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NIS 2011: Zero day protection when it is not a novel EXE?

I think I understand the whole reputation cloud thing.  However, increasingly these zero day exploits are not an executable file, rather they are a files (content) which exploits some generally exploit a newly discovered vulnerability of an already known and trusted application by the Cloud and Symantec.  For example, the usual suspects are in the news again PDFs and Flash.

Now, sooner or later, Adobe will release its next security patch which should be good for a few days to close the current holes.

But while the holes are open and exploits are showing up, how exactly does NIS11 protect me?  Do these media exploit files have a signature?  Are the files and not just EXEs known in the Cloud?  Are the Web sites serving them flagged for IPS warnings?  Why are my chances as a NIS11 user better than Joe - "I don't use my PC for banking and so I don't need no NIS.".

One of the main reasons, I wanted to stop running legacy NIS09 and move on to NIS11 is reducing exposure to zero day attacks.  So, how exactly is NIS11 protecting me from the latest of PDF and Flash attacks?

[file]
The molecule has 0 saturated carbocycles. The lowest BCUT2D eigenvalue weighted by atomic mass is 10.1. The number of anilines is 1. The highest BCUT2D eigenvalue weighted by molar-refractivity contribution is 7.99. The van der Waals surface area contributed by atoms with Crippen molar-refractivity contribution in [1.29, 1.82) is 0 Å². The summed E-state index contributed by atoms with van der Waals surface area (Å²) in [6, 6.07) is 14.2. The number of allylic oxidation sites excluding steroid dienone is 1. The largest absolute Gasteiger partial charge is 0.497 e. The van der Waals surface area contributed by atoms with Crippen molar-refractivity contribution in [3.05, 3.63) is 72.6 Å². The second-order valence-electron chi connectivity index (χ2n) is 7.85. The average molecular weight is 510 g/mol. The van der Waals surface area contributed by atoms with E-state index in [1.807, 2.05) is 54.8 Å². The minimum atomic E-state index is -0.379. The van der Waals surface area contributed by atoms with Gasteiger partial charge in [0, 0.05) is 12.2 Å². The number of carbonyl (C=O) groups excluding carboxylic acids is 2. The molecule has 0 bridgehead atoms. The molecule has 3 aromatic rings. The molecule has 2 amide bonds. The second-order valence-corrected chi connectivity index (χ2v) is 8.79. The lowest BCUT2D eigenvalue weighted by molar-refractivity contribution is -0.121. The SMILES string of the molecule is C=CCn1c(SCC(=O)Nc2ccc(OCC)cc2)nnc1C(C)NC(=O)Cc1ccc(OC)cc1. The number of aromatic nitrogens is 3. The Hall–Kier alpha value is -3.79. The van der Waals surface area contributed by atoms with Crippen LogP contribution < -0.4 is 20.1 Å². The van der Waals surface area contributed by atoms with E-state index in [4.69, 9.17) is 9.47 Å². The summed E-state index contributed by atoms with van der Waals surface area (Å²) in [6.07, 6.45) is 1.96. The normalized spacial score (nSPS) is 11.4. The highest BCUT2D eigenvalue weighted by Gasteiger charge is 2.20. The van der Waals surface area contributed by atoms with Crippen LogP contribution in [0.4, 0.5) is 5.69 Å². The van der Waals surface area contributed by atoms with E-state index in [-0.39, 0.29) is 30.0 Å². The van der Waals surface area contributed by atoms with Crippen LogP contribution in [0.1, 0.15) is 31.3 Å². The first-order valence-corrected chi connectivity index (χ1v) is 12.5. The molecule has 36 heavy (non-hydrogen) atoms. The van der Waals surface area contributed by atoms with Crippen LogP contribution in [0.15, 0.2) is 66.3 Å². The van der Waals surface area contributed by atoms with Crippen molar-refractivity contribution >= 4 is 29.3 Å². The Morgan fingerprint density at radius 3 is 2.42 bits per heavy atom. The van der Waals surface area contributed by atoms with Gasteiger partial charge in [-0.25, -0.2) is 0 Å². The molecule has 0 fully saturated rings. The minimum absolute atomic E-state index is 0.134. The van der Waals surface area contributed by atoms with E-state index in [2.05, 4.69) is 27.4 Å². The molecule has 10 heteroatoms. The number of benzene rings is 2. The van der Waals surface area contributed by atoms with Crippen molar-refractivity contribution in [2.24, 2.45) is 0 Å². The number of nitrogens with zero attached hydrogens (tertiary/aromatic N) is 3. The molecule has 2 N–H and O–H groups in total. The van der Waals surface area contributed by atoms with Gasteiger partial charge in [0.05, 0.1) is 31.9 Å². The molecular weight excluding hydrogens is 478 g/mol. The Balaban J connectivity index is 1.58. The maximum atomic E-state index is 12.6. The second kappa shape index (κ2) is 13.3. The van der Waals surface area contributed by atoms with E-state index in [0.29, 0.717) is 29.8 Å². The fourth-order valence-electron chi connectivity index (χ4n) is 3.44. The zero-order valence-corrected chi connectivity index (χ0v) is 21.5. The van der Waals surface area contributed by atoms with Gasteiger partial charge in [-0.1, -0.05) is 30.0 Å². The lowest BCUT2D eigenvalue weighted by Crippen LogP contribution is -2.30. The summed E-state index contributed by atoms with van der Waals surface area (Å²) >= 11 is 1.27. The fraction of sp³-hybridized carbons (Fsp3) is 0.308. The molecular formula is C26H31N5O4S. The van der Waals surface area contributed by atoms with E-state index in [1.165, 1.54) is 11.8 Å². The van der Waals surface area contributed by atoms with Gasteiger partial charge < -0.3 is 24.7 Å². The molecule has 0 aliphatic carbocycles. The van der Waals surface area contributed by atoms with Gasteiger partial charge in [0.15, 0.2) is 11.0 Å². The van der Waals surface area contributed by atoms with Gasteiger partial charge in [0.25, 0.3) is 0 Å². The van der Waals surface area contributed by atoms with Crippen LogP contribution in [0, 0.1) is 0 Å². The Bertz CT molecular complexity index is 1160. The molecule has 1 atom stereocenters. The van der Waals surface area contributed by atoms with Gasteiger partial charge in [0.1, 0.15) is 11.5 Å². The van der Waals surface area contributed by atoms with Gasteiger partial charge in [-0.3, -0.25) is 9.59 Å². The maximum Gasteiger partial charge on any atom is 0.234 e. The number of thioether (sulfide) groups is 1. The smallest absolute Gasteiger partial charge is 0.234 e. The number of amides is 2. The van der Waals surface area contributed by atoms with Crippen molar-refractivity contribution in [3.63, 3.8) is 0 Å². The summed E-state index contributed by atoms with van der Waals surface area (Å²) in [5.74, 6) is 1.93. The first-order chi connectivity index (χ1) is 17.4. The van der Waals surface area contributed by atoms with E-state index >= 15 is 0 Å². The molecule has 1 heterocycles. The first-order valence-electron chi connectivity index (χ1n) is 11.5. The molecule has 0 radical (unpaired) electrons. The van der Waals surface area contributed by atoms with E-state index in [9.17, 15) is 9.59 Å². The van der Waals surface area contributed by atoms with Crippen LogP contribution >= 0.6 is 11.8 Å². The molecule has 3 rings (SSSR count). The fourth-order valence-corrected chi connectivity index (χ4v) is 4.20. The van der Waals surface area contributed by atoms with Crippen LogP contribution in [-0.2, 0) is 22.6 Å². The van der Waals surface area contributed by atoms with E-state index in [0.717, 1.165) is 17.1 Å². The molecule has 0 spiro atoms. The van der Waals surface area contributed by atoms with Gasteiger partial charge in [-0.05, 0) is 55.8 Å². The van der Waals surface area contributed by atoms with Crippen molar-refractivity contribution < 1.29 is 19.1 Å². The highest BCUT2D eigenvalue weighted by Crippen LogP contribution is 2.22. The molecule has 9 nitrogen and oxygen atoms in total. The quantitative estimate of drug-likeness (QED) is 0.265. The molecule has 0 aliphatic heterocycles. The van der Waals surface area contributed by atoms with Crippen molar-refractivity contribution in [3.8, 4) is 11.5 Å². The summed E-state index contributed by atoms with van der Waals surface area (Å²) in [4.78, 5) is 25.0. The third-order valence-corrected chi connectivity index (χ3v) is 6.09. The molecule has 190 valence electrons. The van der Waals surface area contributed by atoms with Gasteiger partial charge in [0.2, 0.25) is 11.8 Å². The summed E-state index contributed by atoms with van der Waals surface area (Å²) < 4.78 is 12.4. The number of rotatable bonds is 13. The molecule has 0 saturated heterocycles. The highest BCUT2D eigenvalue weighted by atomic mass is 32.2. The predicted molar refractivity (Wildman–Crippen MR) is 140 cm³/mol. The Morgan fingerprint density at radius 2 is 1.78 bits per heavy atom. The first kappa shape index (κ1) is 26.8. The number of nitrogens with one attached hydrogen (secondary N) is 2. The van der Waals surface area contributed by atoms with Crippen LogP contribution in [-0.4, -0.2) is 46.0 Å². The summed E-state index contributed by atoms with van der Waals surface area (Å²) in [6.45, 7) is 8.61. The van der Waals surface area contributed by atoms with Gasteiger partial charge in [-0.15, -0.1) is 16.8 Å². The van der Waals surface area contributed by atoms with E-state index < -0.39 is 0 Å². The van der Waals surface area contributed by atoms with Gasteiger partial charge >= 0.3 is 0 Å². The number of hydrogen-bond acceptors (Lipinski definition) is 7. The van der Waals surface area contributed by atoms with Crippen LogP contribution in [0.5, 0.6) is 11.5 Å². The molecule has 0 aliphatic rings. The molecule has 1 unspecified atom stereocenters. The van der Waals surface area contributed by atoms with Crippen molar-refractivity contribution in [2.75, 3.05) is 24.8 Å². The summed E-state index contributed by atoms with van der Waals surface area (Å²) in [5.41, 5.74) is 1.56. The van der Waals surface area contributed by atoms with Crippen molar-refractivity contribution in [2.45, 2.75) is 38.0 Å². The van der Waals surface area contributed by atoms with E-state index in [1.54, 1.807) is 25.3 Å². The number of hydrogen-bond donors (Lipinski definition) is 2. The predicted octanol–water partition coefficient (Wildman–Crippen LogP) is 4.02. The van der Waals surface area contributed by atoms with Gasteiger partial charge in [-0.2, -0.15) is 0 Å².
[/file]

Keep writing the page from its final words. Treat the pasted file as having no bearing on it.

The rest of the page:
Re: NIS 2011: Zero day protection when it is not a novel EXE?

There is a feature in NIS11 called vunerabiltiy protection. Basically its Norton themselves blocking the holes in the software.

In addition, I recommend most users to install foxit reader instead of Adobe reader cause its lighter and have fewer holes.

Norton Internet Security 2011 , Windows 7 Home Premium 64 bit (Check if you are eligable for a FREE Norton upgrade)Success is 10 percent inspiration and 90 percent perspiration.”--Thomas Alva EdisonI'm not a Symantec employee and my posts do not represent the views of Symantec.

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